What is a Biceps Tendon Injury?

A bicep tendon injury consists of inflammation or tearing of the bicep tendon. Tendons are strong bands of tissue that connect a muscle to a bone. A bicep tendon injury can be acute or chronic. An injury can cause a partial or complete tear of the tendon. A bicep tendon tear typically occurs where the tendon attaches to bone at either the elbow joint or the shoulder joint. If the tendon tears away from the elbow, the injury is known as a distal bicep tear. If the tendon tears away from the shoulder, the injury is known as a proximal bicep tear. Dr. Cunningham is a shoulder specialist at Vail Summit Orthopaedics. He is an expert at diagnosing and treating bicep tendon injuries for patients in Vail, Summit County, Aspen, and Denver, CO.

What Causes Pain in the Middle of the Bicep?

Pain in the bicep is most frequently due to bicep tendonitis or a bicep tendon tear. Overhead athletes or workers who do physical labor are susceptible to developing pain and tearing of the bicep tendon. Overuse can create micro tears of the bicep tendon and the tears typically progress over time. In some cases, a rotator cuff tear or tendonitis may create radiating pain into the middle of the bicep muscle.

How Do I Know I have a Biceps Tendon Injury?

For a bicep tendon injury, symptoms can include:

  • An audible “pop” upon injury
  • Immediate and severe pain
  • Swelling or bruising in the front of the elbow or the upper arm
  • Decreased ability to turn the palm upward
  • Weakness in bending the elbow
  • A palpable gap in the front of the elbow in the case of a complete distal bicep rupture
  • A “popeye deformity” with the biceps muscle having fallen down the arm in the case of a complete proximal bicep tendon rupture
  • Difficulty or inability to lift the arm above the shoulder
  • Pain to the touch at the front of the shoulder or front of the elbow
  • Inability to perform all normal arm activities

How to Treat a Torn Bicep?

It is important to first have a physical exam done by an orthopedist. During the physical examination, a deformity at the elbow or shoulder will be noted.  Shoulder and elbow range of motion and strength will be assessed, particularly the ability to rotate the forearm against resistance compared to the uninjured forearm.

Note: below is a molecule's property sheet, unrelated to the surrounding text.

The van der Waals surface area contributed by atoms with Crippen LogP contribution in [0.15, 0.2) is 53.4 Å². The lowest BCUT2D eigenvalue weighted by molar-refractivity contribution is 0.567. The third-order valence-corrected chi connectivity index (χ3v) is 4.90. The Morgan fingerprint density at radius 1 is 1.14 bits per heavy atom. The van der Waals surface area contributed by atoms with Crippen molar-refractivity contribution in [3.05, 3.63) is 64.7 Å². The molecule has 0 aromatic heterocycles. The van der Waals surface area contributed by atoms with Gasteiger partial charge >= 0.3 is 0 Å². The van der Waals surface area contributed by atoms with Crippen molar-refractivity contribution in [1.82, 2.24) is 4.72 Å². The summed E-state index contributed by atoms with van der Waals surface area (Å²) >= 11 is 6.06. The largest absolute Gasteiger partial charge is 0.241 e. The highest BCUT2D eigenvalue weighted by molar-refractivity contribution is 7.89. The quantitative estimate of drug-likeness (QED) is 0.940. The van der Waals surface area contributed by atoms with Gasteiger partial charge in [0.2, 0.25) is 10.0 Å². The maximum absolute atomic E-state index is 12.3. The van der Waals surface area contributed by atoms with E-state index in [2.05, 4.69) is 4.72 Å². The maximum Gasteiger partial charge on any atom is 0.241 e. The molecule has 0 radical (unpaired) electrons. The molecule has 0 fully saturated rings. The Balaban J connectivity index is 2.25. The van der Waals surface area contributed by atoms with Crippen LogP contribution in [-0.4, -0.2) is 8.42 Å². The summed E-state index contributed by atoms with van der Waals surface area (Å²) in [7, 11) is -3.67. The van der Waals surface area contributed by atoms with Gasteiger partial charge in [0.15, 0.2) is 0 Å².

An xray of the shoulder and/or elbow is usually ordered to rule out an associated fracture. An MRI may also be ordered to determine if the bicep tear is full or partial thickness or to assess for other associated injuries, such as an associated rotator cuff tear in the shoulder. For an inflamed bicep tendon or for partial thickness tearing of the bicep tendon, non-surgical treatment is typically recommended. This consists of:

  • Rest
  • Icing
  • Avoiding heavy lifting
  • Pain management
  • Physical therapy
  • Occasionally an injection (steroid or platelet rich plasma)

For patients with partial thickness bicep tears who do not see an improvement in symptoms after trying conservative treatments, surgical treatment may be considered.

Does a Torn Bicep Require Surgery?

Isolated, proximal bicep tendon tears may not require surgery depending on a patient’s age, activity level, and severity of symptoms. Older, more sedentary patients can often have their proximal bicep rupture treated non surgically, with the expectation that they will not have long term pain or loss of function. However, proximal bicep tendon ruptures in older patients are often associated with rotator cuff tears, and these usually require surgery as these will not heal and will worsen over time. Younger patients with isolated proximal bicep tendon ruptures often require surgery in order to restore full strength and prevent chronic pain. Surgery consists of anchoring the biceps tendon into a groove at the top of humerus bone where the tendon normally sits.

Distal biceps tendon tears almost always require surgery as they do not heal, and most patients will continue to experience weakness and a crampy pain in their bicep without surgery. Moreover, the longer one waits for surgical repair, the harder the surgery is to perform and often the results of surgery are not as good. In distal bicep tendon repair surgery, the biceps tendon is reattached to its normal attachment site on the tip of the radius bone at the elbow.

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How Do I Prevent a Biceps Tendon Injury?

Preventative awareness and habits are the key to avoiding biceps tendon injuries. Many cases of tendonitis may be prevented with these strategies:

  • Avoid overuse
  • Limit the number of repetitions that load the biceps
  • Limit heavy loads across the arm and shoulder
  • Stop activities causing bicep pain
  • Avoid poor technique during sports or work

Most notably, any discomfort, ache, pain, or tenderness in the shoulder and upper arm–whether immediate or slowly developing–should be a signal to lessen demand to the shoulder as a first step in preventing a biceps tendon injury. Dr. Cunningham is a shoulder specialist at Vail Summit Orthopaedics. He is an expert at diagnosing and treating biceps tendon injuries for patients in Vail, Summit County, Aspen, and Denver, CO. Contact Dr. Cunningham today.

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